It is a great debate that has been discussed for years. Is a slant load or a straight load horse trailer better to buy? If you’re talking about conventional designs from another brand, then we’ll admit that there are pros and cons to both types of trailers.
However, if you are considering a Double D Trailer, then it is pretty clear that our slant load horse trailers win the day. We’ve worked hard to overcome many of the challenges on conventional slant load trailers to create a unique SafeTack design that provides the best safety features, road handling, comfort, and convenience of any trailer type.
Slant load horse trailers from Double D Trailers are MUCH safer for loading and unloading your horse compared to a conventional straight load design. Double D Trailers owner Brad Heath shared, “I have never had a client with a SafeTack slant that complained with loading issues, unloading, or hauling problems.”
In an average straight load trailer, horses are walked into a stall position with the partition swung over to the side. Then, the handler needs to walk beside the horse to straighten the partition and raise a butt bar. Your second horse needs to walk down a narrow “hallway” to load into his stall. Once again, you need to walk behind the horse to raise the butt bar before he decides to back off again. If you own an unruly horse, then you know that this is not always as easy as it sounds.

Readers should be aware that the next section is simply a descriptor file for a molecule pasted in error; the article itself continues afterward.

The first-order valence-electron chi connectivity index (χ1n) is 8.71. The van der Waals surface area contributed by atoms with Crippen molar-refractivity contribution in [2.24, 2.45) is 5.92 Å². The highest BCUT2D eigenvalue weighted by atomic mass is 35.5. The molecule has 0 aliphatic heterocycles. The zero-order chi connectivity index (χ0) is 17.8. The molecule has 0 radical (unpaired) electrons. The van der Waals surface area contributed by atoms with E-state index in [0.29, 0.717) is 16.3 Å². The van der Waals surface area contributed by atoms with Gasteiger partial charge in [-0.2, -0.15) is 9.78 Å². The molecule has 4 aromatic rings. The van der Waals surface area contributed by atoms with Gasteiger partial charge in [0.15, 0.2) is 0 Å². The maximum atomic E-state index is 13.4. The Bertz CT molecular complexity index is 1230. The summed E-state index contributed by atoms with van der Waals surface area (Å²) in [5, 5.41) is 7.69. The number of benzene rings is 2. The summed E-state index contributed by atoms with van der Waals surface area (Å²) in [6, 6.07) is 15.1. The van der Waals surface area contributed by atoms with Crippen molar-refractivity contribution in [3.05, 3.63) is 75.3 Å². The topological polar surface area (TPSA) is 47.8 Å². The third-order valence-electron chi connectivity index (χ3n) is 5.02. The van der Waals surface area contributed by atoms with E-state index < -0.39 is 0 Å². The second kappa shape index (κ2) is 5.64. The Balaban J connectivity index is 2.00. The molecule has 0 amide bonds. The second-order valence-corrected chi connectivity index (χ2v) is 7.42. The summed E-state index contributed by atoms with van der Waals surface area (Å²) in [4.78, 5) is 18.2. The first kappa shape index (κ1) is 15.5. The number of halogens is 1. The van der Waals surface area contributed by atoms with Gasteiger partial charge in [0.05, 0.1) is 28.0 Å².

“It's a lot of dangerous motion for the handler while standing behind an animal that weighs ten times more and probably isn't happy about being forced into a trailer to begin with,” Brad explained. “In my opinion, it's a perfect opportunity to get kicked, and unfortunately….It happens!”
In comparison, the loading on a SafeTack slant load trailer is much safer for both the horse and handler. Our design has an enclosed tack storage area on the rear corner of the trailer that swings out like a second door. This leaves a completely wide open entry way for ALL of the horses to load. There is no narrow “hallway” effect that limits your escape options.